Webinar: What should we be telling relatives of people with type 1 diabetes

Event Date: 
Thursday, 7 July, 2022

Upcoming WebinarWhat should we be telling relatives of people with type 1 diabetes
Thursday 7th July 2022, 5:00pm - 6:00pm

In the sixth of our 2022 ABCD webinar series, please join Dr Parth Narendran to discuss 'What should we be telling relatives of people with type 1 diabetes?

The type 1 diabetes landscape is rapidly changing on many fronts. One of them is in the delay and prevention arena. The last few years have seen unprecedented changes in this space and we are approaching a time when therapies to delay type 1 diabetes may become available.

This webinar will bring the audience up to speed with progress in this area and concentrate on screening to identify people at risk of type 1 diabetes to whom these therapies can be offered. Since there is a significant genetic contribution to the development of type 1 diabetes, it is likely that family members will be some of the first to step forward to ask about and participate in screening programmes. This webinar will outline some of the information we should be passing on to them.

Q& A will follow this presentation

RCP Accreditation has been sought for this webinar.  Certificates of attendance will be issued to those who attend the live webinar.

 

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is meeting has been approved by the Federation of the Royal Colleges of Physicians of the United Kingdom for 1 category 1 (external) credit (ref: 136286)

Speakers

Dr Parth Narendran
Parth Narendran is based at the University of Birmingham, and at Queen Elizabeth Hospital, Birmingham. He qualified from Kings College London and undertook his post-graduate clinical training in Manchester, Bristol and London. He conducted his PhD studies on the immune mechanisms underlying the development of type 1 diabetes whilst at Bristol. He was subsequently awarded a JDRF post-doctoral fellowship in Melbourne, Australia. 
Parth’s clinical interests focus on type 1 diabetes and he supports the type 1 services at the Queen Elizabeth Hospital, Birmingham. These include a structured education programme called Dose Adjustment for Normal Eating (DAFNE), the adolescent transition, insulin pump, glucose sensing and islet/pancreas transplant services. Supporting patients to exercise is a core interest of the service.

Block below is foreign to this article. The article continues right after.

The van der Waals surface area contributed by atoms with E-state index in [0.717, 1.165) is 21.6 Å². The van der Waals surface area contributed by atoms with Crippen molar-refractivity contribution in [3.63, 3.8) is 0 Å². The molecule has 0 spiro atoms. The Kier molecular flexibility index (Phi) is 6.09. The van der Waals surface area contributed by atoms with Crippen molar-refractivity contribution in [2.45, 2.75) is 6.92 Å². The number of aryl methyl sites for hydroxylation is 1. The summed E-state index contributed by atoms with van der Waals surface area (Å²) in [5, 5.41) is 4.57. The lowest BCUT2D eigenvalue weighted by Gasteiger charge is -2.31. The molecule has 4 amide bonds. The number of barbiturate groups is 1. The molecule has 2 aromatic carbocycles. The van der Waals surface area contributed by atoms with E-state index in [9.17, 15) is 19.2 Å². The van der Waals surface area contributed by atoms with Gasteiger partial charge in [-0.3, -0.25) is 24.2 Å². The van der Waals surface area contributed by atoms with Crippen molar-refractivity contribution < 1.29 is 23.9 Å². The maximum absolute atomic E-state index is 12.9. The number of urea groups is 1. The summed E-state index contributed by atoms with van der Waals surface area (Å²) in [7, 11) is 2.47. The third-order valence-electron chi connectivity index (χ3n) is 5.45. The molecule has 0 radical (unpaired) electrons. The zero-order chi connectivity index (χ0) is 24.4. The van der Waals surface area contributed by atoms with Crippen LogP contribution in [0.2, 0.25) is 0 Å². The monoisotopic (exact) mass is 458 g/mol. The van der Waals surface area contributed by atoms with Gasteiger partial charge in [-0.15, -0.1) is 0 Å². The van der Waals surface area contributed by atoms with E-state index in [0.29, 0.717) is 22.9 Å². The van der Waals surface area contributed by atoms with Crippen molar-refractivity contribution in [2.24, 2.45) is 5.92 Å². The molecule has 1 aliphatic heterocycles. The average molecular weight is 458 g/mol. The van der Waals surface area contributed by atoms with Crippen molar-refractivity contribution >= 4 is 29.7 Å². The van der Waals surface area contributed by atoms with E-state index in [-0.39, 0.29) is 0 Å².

Parth’s research interests also focus on type 1 diabetes. He has a long-standing interest in preserving the function of insulin producing pancreatic beta cells in type 1 diabetes. More recently he has been involved programmes for detecting people at risk of getting type 1 diabetes so that they can be offered clinical trials for prevention of this condition.

 

Chair

Associate Professor Rob Andrews

Rob Andrews is an Associate Professor at the University of Exeter and an Honorary Consultant Physician at Musgrove Park Hospital Taunton. He is one of the co-founders of EXTOD.

At the University he leads a group that researches how to encourage and support patients with type 1 diabetes to exercise. Studies he has conducted  include; EXTOD education a study that aims to develop and pilot an education programme for people with Type 1 diabetes (with accompanying training for health care professionals to deliver this programme) to guide insulin and carbohydrate adjustment for safe exercise; Type 1 HIT a study that aims to determine whether High intensity interval training is an efficient and effective form of exercise for people with Type 1 diabetes and EXTOD 101 a study that aims to determine the “real world” risks and benefits of exercise in 101 adults with type 1 diabetes who are training for and running a Half Marathon.

At Musgrove park hospital as well as doing regular Diabetes and obesity clinics he runs specialist adult, adolescent and paediatric sports clinics to give advice to sports men, women and children who have Type 1 diabetes.

 

 

 

 

Event taxonomy: 
ABCD
Clinical taxonomy: 
Type 1 diabetes mellitus

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  • The views expressed by speakers or other thirds parties are those of the speaker or third party and not necessarily of ABCD.
  • Whilst every effort has been made to ensure the information and guidance is accurate, it is impossible to predict all the circumstances in which it may be used and ABCD assumes no responsibility or liability for any errors or omissions made in this content. All presentations are for informational and educational purposes only - content should not be considered applicable to all situations or patients.
  • The contents do not negate the requirement for comprehensive assessment, liaison and management of patients, their families and caregivers.
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